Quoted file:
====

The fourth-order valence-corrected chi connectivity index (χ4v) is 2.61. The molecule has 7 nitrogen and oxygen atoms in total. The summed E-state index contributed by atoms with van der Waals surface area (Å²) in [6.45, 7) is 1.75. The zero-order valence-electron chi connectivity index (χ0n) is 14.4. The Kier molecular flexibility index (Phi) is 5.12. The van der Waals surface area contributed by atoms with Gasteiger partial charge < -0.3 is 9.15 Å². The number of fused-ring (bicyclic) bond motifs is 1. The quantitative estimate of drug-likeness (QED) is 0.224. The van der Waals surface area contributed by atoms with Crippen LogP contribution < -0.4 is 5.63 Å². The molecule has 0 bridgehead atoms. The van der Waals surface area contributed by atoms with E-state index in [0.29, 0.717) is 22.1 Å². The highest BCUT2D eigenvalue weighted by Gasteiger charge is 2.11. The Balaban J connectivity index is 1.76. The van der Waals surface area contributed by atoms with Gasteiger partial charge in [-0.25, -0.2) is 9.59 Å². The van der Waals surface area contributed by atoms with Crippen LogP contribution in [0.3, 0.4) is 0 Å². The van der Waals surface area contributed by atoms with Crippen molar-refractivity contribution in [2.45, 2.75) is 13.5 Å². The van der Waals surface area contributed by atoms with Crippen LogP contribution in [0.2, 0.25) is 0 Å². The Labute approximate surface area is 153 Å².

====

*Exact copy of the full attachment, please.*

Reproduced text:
The fourth-order valence-corrected chi connectivity index (χ4v) is 2.61. The molecule has 7 nitrogen and oxygen atoms in total. The summed E-state index contributed by atoms with van der Waals surface area (Å²) in [6.45, 7) is 1.75. The zero-order valence-electron chi connectivity index (χ0n) is 14.4. The Kier molecular flexibility index (Phi) is 5.12. The van der Waals surface area contributed by atoms with Gasteiger partial charge < -0.3 is 9.15 Å². The number of fused-ring (bicyclic) bond motifs is 1. The quantitative estimate of drug-likeness (QED) is 0.224. The van der Waals surface area contributed by atoms with Crippen LogP contribution < -0.4 is 5.63 Å². The molecule has 0 bridgehead atoms. The van der Waals surface area contributed by atoms with E-state index in [0.29, 0.717) is 22.1 Å². The highest BCUT2D eigenvalue weighted by Gasteiger charge is 2.11. The Balaban J connectivity index is 1.76. The van der Waals surface area contributed by atoms with Gasteiger partial charge in [-0.25, -0.2) is 9.59 Å². The van der Waals surface area contributed by atoms with Crippen LogP contribution in [0.3, 0.4) is 0 Å². The van der Waals surface area contributed by atoms with Crippen molar-refractivity contribution in [2.45, 2.75) is 13.5 Å². The van der Waals surface area contributed by atoms with Crippen LogP contribution in [0.2, 0.25) is 0 Å². The Labute approximate surface area is 153 Å².